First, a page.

Revolutionizing the P&G - Wal-Mart Operational Relationship

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At a time in the mid-1990s when few marketers knew what retail marketing was and even fewer wanted to do it, Dina Howell was the Procter & Gamble Co. brand manager who raised her hand to get the discipline started.

Dina Howell, director, First Moment of Truth Center for Expertise, Procter & Gamble Co.

The former sales rep turned brand manager for the Crush and Hires soft-drink brands (which P&G later spun off) wrote a memo to Tom Muccio, head of P&G's Wal-Mart Stores sales team, and Denis Beausejour, then vice president of advertising, arguing P&G needed marketers on the teams serving big retailers.

"Everyone knew this made sense," says Ms. Howell, 41. "The question was, of course, who wants to go to Fayetteville [the northwest Arkansas headquarters of P&G's Wal-Mart team]? And I said I will happily do that."

No budget, no staff
She arrived with no budget, no staff and a directive to determine what needed to be done. More than seven years later, her recommendations have led to marketers being added to P&G sales teams not only at Wal-Mart, but also Target, Tesco and dozens of others through market development organizations created in 1999.

Ms. Howell's work has led Global Marketing Officer James Stengel to list "pioneering" as one of Ms. Howell's personal "brand equities." In April, it also led to her returning to Cincinnati as director of the newly created First Moment of Truth Center for Expertise, where she'll train P&G marketers globally in how to do retail marketing.

The "first moment of truth" is P&G Chairman-CEO A.G. Lafley's description of the choice consumers make in stores. "We will be coming into a time when retail marketing will become one of the most powerful marketing environments," Ms. Howell says. "It will have the ability to be transformational. Consumer product companies need to ensure that we are on the front end of that learning curve."

Understanding two cultures
She's made a believer of Betsy Reithemeyer, vice president of corporate affairs at Wal-Mart. "I have never met a supplier of ours who made such a strong effort or took the initiative or listened as well as [Ms. Howell] has to learn another company's culture, how they tick and in the purest sense honestly look for what is the win-win for both companies."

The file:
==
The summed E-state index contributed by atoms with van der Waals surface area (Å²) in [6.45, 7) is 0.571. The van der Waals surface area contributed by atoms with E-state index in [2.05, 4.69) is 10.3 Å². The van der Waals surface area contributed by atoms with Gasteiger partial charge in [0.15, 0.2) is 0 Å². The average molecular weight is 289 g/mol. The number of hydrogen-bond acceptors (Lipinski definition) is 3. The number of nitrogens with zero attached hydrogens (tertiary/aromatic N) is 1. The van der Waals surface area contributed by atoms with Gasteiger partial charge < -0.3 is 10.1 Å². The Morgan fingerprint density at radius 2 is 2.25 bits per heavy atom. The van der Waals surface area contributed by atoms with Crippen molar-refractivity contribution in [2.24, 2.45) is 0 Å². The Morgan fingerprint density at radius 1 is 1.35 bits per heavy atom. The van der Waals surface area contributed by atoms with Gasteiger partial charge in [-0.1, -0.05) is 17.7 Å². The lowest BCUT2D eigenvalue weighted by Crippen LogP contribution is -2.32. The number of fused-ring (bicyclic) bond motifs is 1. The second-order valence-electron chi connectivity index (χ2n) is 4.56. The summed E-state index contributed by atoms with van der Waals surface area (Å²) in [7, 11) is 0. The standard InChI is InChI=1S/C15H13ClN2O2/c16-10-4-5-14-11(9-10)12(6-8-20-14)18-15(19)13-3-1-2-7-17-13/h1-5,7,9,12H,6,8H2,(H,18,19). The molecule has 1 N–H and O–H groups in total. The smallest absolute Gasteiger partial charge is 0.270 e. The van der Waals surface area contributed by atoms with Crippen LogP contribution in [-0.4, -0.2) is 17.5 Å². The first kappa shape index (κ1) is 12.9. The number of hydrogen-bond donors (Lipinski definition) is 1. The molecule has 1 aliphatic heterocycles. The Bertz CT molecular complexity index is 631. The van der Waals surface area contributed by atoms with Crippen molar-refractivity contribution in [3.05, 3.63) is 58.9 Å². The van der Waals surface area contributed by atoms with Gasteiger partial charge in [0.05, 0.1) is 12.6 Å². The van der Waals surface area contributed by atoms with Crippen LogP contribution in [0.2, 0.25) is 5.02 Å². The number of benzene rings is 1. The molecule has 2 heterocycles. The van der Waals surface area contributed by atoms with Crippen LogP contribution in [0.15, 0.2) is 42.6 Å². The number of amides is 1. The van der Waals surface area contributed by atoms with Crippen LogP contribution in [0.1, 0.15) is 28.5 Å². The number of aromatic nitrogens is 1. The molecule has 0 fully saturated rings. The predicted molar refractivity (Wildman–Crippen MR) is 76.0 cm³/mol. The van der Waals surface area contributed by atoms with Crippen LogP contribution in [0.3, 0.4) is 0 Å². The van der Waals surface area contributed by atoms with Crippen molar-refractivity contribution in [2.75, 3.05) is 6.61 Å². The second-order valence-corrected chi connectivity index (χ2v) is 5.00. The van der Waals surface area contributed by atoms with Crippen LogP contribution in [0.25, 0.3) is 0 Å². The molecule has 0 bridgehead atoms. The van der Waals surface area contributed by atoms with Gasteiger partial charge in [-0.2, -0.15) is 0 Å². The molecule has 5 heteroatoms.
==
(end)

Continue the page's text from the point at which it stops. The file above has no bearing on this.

Ms. Howell's work has helped keep P&G's Wal-Mart sales growing even faster than the discounter's global growth; some analysts estimate more than 30% of P&G's U.S. sales come from Wal-Mart.

While Ms. Howell, like other vendor executives, always wanted to sell more merchandise, "the partnership with Dina became much more, because I have never had to worry about her crossing any lines," Ms. Reithemeyer says. "What she brought to us was always for the good of the associates, for the good of the community, good of the customer."

But what Ms. Howell has done in retail marketing is still widely unknown.

One example she points to is a "Respiratory Preparedness" program P&G has run at Wal-Mart for the past four years. It uses store displays and advertising to encourage moms to lay in supplies of cough-cold remedies, chicken soup and tissues in September or October, ahead of cold and flu season, so they won't have to visit the store when they or their children get sick.

While she's not at liberty to discuss results, Ms. Howell says: "Clearly, any program that gets repeated for four years is working."

Unmet consumer needs
As in any other area of marketing, retail programs based on unmet consumer needs are what works, she says, noting, "Those are the ones you see getting repeated year after year."

Ms. Howell also introduced the retail giant to Give Kids the World. The charity, on whose board Ms. Howell serves, arranges trips to Disney theme parks for terminally ill children. Wal-Mart's security division has adopted the cause.

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